‘stage’ for Memorial

Proposed Glendale Triangle Plaza Unveiled

The Department of Transportation (DOT) returned to Redeemer Lutheran School in Glendale last Tuesday, May 1 to unveil their proposed plans to turn the nearby Glendale Memorial Triangle into a public plaza.

RBA Group’s Alex Berryman unveils the proposed public plaza at Glendale Memorial Triangle at a meeting last Tuesday, May 1 at nearby Redeemer Lutheran School. The setup shown in the slide is for the summer months.

The pedestrian plaza program was instituted as part of PlaNYC 2030, the DOT’s Emily Weidenhof noted, and the Ridgewood Local Development Corporation (RLDC) applied to be part of the program in 2009.

Theodore Renz, the RLDC’s executive director, noted that this is just the latest in a series of improvements the RLDC and its sister organization, the Myrtle Avenue Business Improvement District, has championed.

The RLDC will provide maintenance, including cleaning, sanitation and snow removal.

Weidenhof then gave a short overview of the triangle, bounded by 70th Street, Cooper and Myrtle avenues. Currently, the triangle features a World War I monument “in rela- tively good condition.”

“This is a really kind of dangerous intersection,” she claimed, as Cooper and Myrtle avenues are both truck routes.

After the DOT solicited local opinions in January and received what Weidenhof called “quite detailed feedback,” the DOT and RBA Architects, which will design the plaza, incorporated the feedback into the design, as unveiled by RBA’s Alex Berryman.

According to Berryman, the triangle area will jut out six inches from the curb, and 70th Street between Myrtle and Cooper avenues would be closed and incorporated into the plaza.

The 14-foot monument will remain the central focus of the plaza, with a large oval greenspace surrounding it bounded by granite stones which will serve as seats.

“It needs a base, it needs a stage on which it can sit on,” he explained.

Planting beds along Cooper and Myrtle avenues-using poppies, poinsettias, red tulips and forget-menots- will “frame the space” and provide a visual barrier for vehicles. Berryman later added that the beds may be “bioswales,” which would suck in water from the street.

Standard city benches will be available for residents, along with a bike rack and drinking fountain, and temporary “bistro”-style seating.

Weidenhof, noting that vagrants are “definitely a concern,” noted that permanent seating is being kept to a minimum, and the DOT will work with the RLDC and the NYPD to curb it further.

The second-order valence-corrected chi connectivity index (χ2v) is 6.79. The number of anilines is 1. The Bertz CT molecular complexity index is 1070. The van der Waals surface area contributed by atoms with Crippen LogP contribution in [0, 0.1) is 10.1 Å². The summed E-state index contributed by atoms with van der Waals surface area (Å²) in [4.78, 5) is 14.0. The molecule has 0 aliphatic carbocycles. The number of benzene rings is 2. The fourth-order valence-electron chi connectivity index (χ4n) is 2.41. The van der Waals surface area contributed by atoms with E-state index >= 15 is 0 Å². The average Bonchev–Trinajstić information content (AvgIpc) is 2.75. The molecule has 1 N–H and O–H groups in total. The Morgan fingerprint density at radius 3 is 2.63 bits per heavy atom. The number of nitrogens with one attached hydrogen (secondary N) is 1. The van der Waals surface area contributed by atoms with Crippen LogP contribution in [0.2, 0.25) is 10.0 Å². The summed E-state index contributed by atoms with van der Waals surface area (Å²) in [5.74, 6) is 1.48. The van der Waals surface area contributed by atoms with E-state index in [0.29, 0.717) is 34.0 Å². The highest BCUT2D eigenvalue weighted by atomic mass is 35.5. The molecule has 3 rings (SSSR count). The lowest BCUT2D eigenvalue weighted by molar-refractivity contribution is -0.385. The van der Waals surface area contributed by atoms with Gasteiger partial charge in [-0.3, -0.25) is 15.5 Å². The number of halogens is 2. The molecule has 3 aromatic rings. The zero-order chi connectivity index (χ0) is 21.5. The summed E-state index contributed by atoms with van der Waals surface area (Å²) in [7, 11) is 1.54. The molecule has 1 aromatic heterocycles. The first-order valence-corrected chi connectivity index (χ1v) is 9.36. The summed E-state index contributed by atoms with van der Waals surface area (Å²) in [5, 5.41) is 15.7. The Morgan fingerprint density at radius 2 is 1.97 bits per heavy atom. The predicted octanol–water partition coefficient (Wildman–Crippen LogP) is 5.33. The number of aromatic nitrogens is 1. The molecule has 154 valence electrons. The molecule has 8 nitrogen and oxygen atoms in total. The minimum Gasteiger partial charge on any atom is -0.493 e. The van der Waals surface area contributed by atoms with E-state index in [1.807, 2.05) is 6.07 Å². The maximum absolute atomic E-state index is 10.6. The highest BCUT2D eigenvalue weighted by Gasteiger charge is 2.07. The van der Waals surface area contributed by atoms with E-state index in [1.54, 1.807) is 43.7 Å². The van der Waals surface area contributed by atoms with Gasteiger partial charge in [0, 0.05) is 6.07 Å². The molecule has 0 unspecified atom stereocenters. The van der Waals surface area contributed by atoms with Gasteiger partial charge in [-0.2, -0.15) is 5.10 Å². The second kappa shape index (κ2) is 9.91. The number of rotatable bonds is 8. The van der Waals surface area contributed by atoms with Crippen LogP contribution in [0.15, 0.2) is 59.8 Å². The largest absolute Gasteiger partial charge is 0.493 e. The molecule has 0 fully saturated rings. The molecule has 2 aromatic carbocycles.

She claimed that if the plaza is properly maintained and used, “people who are going to cause any trouble, they don’t want to hang out there.”

Tinted, scored concrete will provide the floor of the plaza. A flagpole- with a compass at its base-will be located closer to the eastern point of the triangle.

Near the western end, space will be made for a 38-seat café, ostensibly for Zum Stammtisch, the German restaurant located alongside the triangle. In the wintertime, when the café is not operational, the area can be used for the area’s annual Christmas tree lighting. A power supply will be made available.

The plan will be modified again and may be presented to Board 5’s Transit and Parks committees as early as May 22, with a vote from the full board planned for June 13, according to Weidenhof. After that, the city will review it further.

Weidenhof added that plaza construction would begin either in fall 2013 or spring 2014.

One resident expressed concern with the water fountain, claiming that they rarely work and spread disease whenever they do.

Weidenhof argued that it’s a cleaner and greener way of bringing water to residents than shipping bottled water throughout the area.

In response to questions from residents, Weidenhof told the crowd that traffic lights would stay on both sides of the triangle.

“We took a bunch of traffic counts,” she added; the DOT found that traffic is “extremely low” on 70th Street; at maximum, the street sees 66 cars an hour, or about a car a minute.

In addition, she pointed out that the FDNY has vetted and supports the plan.

Other residents claimed that the additional patrons heading toward Zum Stammtisch would circle around the neighborhood looking for parking, causing traffic woes when searching for a spot and parking woes once they find one.

One man warned that “you’re pushing traffic into other residential areas and they will park in driveways or end up parking in the gas station (across from the plaza).”

“What will occur is that there will be an adjustment period,” DOT Queens Commissioner Maura Mc- Carthy admitted, claiming that as drivers become used to the new traffic pattern they will get around the area faster.

“It’s not cast in stone and we’ll work with folks here,” said the DOT’s Michael Marsico.

Gary Giordano, Board 5’s district manager, suggested a traffic signal at Cooper Avenue and 68th Street to help drivers and pedestrians alike.

“We’ve been denied at least two signal requests at that location, but this dynamic could change everything,” he warned.

The DOT and RLDC also announced that the triangle across from the memorial triangle is being looked at not as a second plaza but rather as an area for safety improvements, such as a larger “refuge island” to aid people crossing Myrtle Avenue.